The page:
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Progressing prosthetics for the 21st century. 

Within days of being born, Sol Ryan had the lower-half of his left-arm amputated. Under current National Health Service (NHS) guidelines, Sol would have to wait one year before a non-functional, cosmetic prosthesis could be fitted and over three years for a functional, myoelectric prosthetic. Infant development studies show children are more likely to reject a prosthetic if they are fitted over the age of two.

 

The earlier a functional prosthetic is fitted, the more likely a child will continue using it into adulthood. Months after Sol’s amputation, Ben Ryan, his father, began researching ways to make a new prosthetic to accelerate this process, and not long after that, he founded Ambionics (Additive Manufactured Bionics). One year later, his infant son Sol was able to enjoy the benefits of a fully-functional, 3D printed prosthetic arm.

“In founding Ambionics, it is my goal to ensure that limb deficient children like my son are not faced with the current constraints and delays of traditional prosthetic manufacturing. 3D printing enabled us to design and print a solution very quickly and cost-effectively.”
Ben Ryan, Ambionics
Child gains arm mobility with the help of 3D printing technology.
With DAHB technology, Sol is able to manually operate his prosthetic arm or get assistive power from a motorized pump.

Safety meets functionality.

Before embarking on his journey to create prosthetics for infants in a more efficient way, Ryan first had to discover how to create a mechanism that was both functional and safe. Traditional prosthetics use myoelectric sensors unsuitable for children under 3 or 4, since the devices’ powerful batteries present a potential for injury. He had to keep this in mind while also optimizing the production process. With a Connex™ 3D printer, Ryan printed his son’s prosthetic in just five days and created a solution that didn’t require cables, springs or screws. After practicing with several prototypes, Ryan 3D printed a series of key parts for the double acting helical bellow (DAHB) of the prosthetic.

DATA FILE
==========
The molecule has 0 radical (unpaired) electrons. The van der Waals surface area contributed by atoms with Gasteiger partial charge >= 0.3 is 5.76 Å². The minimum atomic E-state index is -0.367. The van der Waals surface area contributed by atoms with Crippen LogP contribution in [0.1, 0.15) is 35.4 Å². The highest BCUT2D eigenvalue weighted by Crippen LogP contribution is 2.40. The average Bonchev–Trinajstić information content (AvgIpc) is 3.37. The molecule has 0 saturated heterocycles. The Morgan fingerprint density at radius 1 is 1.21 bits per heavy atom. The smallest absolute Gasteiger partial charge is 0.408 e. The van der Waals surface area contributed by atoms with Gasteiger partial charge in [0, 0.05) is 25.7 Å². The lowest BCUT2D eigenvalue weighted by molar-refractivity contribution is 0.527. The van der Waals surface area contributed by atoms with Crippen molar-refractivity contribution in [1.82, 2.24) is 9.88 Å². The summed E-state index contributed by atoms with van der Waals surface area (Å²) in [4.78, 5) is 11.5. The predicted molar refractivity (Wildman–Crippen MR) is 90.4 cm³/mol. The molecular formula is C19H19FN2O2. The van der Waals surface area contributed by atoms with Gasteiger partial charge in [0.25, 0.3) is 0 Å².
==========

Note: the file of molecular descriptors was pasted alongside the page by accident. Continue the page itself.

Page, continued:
The 3D printed DAHB unit can be connected to a motorized pump to provide assistive power or operated on body-power alone. According to Ryan, compared to traditional manufacturing methods, the time spent on design and production was reduced by 90% with a cost savings of up to 76%. “In founding Ambionics, it is my goal to ensure that limb deficient children like my son are not faced with the current constraints and delays of traditional prosthetic manufacturing. 3D printing enabled us to design and print a solution very quickly and cost-effectively,” said Ryan.

Child pictured with 3D printed arm.
Before Ambionics, Sol would’ve had to wait years before getting a fully-functional prosthetic arm.

Limbs without limits.

Ryan attributes the success of his design to multi-material 3D printing, most notably the rubber-like Agilus30 material. The flexibility and extreme tear-resistance of Agilus30 allowed for greater design freedom with no compromise on accuracy. “The ability to combine rigid and soft materials in a single print was vital to the success of the design,” explained Ryan. “Only Stratasys’ strong rubber-like 3D printing materials make the production and use of this system possible. The design is extremely lightweight, weighing in far less than a traditional myoelectric alternative, which significantly improves comfort levels for the infant.”

 

Although Ambionics started as a father’s project to create a better solution for his son, it has the potential to impact an entire industry. Currently, an infant whose arm is amputated in the early weeks of their life will go almost three years before being fitted with a fully-functional prosthetic. With Ryan’s design and patented DAHB technology, Ambionics accelerates the manufacturing process. Ambionics is currently taking the device into medical device usability trial with the ambition to launch this customized product to the mainstream prosthetics market.

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